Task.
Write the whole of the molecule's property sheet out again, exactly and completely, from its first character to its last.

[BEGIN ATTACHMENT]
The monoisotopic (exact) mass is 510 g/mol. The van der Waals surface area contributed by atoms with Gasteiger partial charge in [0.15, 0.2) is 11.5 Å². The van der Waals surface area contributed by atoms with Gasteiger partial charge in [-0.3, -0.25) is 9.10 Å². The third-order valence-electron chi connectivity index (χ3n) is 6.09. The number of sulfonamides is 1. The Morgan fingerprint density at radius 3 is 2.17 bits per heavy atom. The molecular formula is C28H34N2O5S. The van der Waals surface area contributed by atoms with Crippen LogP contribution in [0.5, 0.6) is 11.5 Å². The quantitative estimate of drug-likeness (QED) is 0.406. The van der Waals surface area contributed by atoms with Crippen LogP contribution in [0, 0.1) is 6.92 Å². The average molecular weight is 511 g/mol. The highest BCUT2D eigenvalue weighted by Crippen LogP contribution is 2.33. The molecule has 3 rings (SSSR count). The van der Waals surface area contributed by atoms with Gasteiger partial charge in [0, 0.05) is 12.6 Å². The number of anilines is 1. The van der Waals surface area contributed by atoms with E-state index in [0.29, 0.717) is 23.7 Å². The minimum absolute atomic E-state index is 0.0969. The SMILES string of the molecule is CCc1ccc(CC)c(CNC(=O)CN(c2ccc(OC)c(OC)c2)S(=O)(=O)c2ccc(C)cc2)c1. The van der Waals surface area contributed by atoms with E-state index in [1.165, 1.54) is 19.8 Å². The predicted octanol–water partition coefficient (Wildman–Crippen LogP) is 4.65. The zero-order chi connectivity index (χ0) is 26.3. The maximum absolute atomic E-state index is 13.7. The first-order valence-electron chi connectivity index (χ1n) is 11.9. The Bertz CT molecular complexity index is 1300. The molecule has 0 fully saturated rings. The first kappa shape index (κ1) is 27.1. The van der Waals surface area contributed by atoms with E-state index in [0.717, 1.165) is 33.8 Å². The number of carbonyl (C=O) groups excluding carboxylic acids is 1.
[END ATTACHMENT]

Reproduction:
The monoisotopic (exact) mass is 510 g/mol. The van der Waals surface area contributed by atoms with Gasteiger partial charge in [0.15, 0.2) is 11.5 Å². The van der Waals surface area contributed by atoms with Gasteiger partial charge in [-0.3, -0.25) is 9.10 Å². The third-order valence-electron chi connectivity index (χ3n) is 6.09. The number of sulfonamides is 1. The Morgan fingerprint density at radius 3 is 2.17 bits per heavy atom. The molecular formula is C28H34N2O5S. The van der Waals surface area contributed by atoms with Crippen LogP contribution in [0.5, 0.6) is 11.5 Å². The quantitative estimate of drug-likeness (QED) is 0.406. The van der Waals surface area contributed by atoms with Crippen LogP contribution in [0, 0.1) is 6.92 Å². The average molecular weight is 511 g/mol. The highest BCUT2D eigenvalue weighted by Crippen LogP contribution is 2.33. The molecule has 3 rings (SSSR count). The van der Waals surface area contributed by atoms with Gasteiger partial charge in [0, 0.05) is 12.6 Å². The number of anilines is 1. The van der Waals surface area contributed by atoms with E-state index in [0.29, 0.717) is 23.7 Å². The minimum absolute atomic E-state index is 0.0969. The SMILES string of the molecule is CCc1ccc(CC)c(CNC(=O)CN(c2ccc(OC)c(OC)c2)S(=O)(=O)c2ccc(C)cc2)c1. The van der Waals surface area contributed by atoms with E-state index in [1.165, 1.54) is 19.8 Å². The predicted octanol–water partition coefficient (Wildman–Crippen LogP) is 4.65. The zero-order chi connectivity index (χ0) is 26.3. The maximum absolute atomic E-state index is 13.7. The first-order valence-electron chi connectivity index (χ1n) is 11.9. The Bertz CT molecular complexity index is 1300. The molecule has 0 fully saturated rings. The first kappa shape index (κ1) is 27.1. The van der Waals surface area contributed by atoms with E-state index in [0.717, 1.165) is 33.8 Å². The number of carbonyl (C=O) groups excluding carboxylic acids is 1.